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Interpretation ID: 07-26-01_Rubel_ltr_spw

    Eric A. Rubel, Esq.
    Arnold & Porter
    555 Twelfth Street, NW
    Washington, DC 20004-1206

    Dear Mr. Rubel:

    This is in reply to your letter, written on behalf of DEKA Research and Development Corporation (DEKA), asking whether certain products would be considered "motor vehicles" subject to regulation by this agency. You generally described the products. You stated that the products in question, which to date have not been marketed or sold, would have either two or four drive wheels, would operate on battery power, and would be intended primarily for use on sidewalks. You also stated that the products could be described as low-speed electric personal assistive mobility devices, which are self-balancing, can operate on two non-tandem wheels, have an electric propulsion system, and have a maximum speed on a paved level surface of less than 20 mph, when powered solely by such a propulsion system and ridden by an operator who weighs 170 pounds.

    As you know, the National Highway Traffic Safety Administration regulates "motor vehicles." A "motor vehicle" is defined, in part, as one "manufactured primarily for use on the public streets, roads, and highways." 49 U.S.C. ' 30102(a)(6). Accordingly, only vehicles which are operated on the public streets, roads, and highways, as one of their primary uses, are considered to be motor vehicles. In determining whether a particular product is operated on the public streets, roads, and highways, as one of its primary uses, we consider a number of factors, including whether the vehicle can be licensed for use on public streets, roads and highways. If a vehicle cannot be so licensed, we consider whether the vehicle is, in fact, used on public streets, roads, and highways by a substantial number of people.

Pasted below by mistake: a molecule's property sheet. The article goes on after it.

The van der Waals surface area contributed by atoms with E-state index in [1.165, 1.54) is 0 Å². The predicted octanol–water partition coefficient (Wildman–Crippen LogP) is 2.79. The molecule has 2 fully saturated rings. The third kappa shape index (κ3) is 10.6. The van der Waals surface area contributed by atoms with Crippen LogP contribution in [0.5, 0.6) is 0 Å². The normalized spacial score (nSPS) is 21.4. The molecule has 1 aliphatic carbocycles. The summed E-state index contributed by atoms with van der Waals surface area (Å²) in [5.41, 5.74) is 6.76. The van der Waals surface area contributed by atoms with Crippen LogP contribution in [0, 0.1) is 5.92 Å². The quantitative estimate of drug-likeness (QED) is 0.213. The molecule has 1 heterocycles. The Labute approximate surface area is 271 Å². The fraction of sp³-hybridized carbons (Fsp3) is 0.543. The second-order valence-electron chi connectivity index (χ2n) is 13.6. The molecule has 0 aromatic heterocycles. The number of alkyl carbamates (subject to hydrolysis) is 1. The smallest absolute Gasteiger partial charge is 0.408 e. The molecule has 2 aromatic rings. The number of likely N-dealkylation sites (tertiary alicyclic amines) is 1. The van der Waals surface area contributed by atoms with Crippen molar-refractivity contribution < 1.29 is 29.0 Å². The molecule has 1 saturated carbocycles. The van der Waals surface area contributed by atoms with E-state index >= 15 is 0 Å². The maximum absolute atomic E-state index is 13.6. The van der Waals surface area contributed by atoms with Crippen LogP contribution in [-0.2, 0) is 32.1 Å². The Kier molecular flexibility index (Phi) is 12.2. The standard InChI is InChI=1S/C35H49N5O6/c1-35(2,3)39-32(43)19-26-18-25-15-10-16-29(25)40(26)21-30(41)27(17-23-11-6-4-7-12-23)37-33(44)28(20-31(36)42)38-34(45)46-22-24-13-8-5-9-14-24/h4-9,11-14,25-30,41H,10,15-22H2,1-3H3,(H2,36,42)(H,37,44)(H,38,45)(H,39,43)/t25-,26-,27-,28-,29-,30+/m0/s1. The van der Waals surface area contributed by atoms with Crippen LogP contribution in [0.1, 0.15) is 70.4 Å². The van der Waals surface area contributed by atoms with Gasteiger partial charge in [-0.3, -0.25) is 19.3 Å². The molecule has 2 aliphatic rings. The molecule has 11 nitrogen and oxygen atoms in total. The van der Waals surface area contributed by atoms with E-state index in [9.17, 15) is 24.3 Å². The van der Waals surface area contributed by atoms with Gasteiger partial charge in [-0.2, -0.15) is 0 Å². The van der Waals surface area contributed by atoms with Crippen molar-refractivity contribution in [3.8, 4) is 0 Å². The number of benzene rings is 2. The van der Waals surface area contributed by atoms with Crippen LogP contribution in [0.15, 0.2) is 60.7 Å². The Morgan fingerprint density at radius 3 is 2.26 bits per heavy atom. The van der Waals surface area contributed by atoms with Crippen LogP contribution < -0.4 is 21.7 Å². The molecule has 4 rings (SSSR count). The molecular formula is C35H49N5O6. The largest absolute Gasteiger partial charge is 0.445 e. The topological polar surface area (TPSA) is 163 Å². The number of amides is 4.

Considering that the vehicles you describe are still in the planning stage (i.e., are not presently available for sale to the general public), no data are available concerning their actual use. In situations like this, where such data are unavailable, this agency has looked to the use patterns of vehicles similar to the ones in development. Given the general nature of the description, identifying like-vehicles is difficult. This problem is compounded by the fact that the vehicles DEKA is planning to manufacture appear to be unique. Nevertheless, we note that they have characteristics that, at least in some respects, are similar to those of motorized wheelchairs.

    This agency does not consider motorized wheelchairs to be "motor vehicles." They are not licensable and are not used on public streets, roads, and highways by a substantial number of people. Thus, they are not subject to this agency's safety regulations. Based on our understanding of the characteristics of the vehicles in question and on the assumptions that they would not be licensable and would be used in a fashion similar to motorized wheelchairs, we would not consider the vehicles to be "motor vehicles."

    If our assumptions about licensability and actual usage proved incorrect, we would reconsider this position.

    If you have any questions, you may contact Robert Knop of this Office at (202) 366-2992.


    John Womack
    Acting Chief Counsel